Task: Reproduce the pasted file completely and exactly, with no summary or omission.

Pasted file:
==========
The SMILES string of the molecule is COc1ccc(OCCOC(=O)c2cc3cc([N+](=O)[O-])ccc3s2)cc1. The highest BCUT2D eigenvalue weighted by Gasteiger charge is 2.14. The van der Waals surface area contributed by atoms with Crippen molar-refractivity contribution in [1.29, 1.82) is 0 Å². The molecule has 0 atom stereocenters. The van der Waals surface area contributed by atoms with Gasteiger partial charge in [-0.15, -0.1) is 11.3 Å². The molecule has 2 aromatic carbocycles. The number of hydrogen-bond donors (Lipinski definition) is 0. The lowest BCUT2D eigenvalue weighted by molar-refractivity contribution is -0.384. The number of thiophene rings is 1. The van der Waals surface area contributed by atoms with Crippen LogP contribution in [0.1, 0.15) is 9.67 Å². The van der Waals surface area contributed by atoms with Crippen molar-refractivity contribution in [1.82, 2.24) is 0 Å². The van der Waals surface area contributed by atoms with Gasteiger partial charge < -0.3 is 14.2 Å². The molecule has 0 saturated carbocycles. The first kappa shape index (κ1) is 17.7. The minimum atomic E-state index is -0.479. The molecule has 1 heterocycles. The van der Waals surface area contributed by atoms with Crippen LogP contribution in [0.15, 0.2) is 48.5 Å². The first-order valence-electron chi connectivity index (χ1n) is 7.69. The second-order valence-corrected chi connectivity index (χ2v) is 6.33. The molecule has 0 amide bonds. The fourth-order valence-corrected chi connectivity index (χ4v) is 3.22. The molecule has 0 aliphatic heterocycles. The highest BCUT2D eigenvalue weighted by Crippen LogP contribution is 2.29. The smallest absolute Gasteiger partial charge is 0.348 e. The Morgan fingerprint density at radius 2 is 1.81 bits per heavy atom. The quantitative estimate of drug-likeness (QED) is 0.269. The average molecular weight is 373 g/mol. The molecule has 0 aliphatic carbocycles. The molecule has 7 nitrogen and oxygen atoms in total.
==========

The SMILES string of the molecule is COc1ccc(OCCOC(=O)c2cc3cc([N+](=O)[O-])ccc3s2)cc1. The highest BCUT2D eigenvalue weighted by Gasteiger charge is 2.14. The van der Waals surface area contributed by atoms with Crippen molar-refractivity contribution in [1.29, 1.82) is 0 Å². The molecule has 0 atom stereocenters. The van der Waals surface area contributed by atoms with Gasteiger partial charge in [-0.15, -0.1) is 11.3 Å². The molecule has 2 aromatic carbocycles. The number of hydrogen-bond donors (Lipinski definition) is 0. The lowest BCUT2D eigenvalue weighted by molar-refractivity contribution is -0.384. The number of thiophene rings is 1. The van der Waals surface area contributed by atoms with Crippen LogP contribution in [0.1, 0.15) is 9.67 Å². The van der Waals surface area contributed by atoms with Crippen molar-refractivity contribution in [1.82, 2.24) is 0 Å². The van der Waals surface area contributed by atoms with Gasteiger partial charge < -0.3 is 14.2 Å². The molecule has 0 saturated carbocycles. The first kappa shape index (κ1) is 17.7. The minimum atomic E-state index is -0.479. The molecule has 1 heterocycles. The van der Waals surface area contributed by atoms with Crippen LogP contribution in [0.15, 0.2) is 48.5 Å². The first-order valence-electron chi connectivity index (χ1n) is 7.69. The second-order valence-corrected chi connectivity index (χ2v) is 6.33. The molecule has 0 amide bonds. The fourth-order valence-corrected chi connectivity index (χ4v) is 3.22. The molecule has 0 aliphatic heterocycles. The highest BCUT2D eigenvalue weighted by Crippen LogP contribution is 2.29. The smallest absolute Gasteiger partial charge is 0.348 e. The Morgan fingerprint density at radius 2 is 1.81 bits per heavy atom. The quantitative estimate of drug-likeness (QED) is 0.269. The average molecular weight is 373 g/mol. The molecule has 0 aliphatic carbocycles. The molecule has 7 nitrogen and oxygen atoms in total.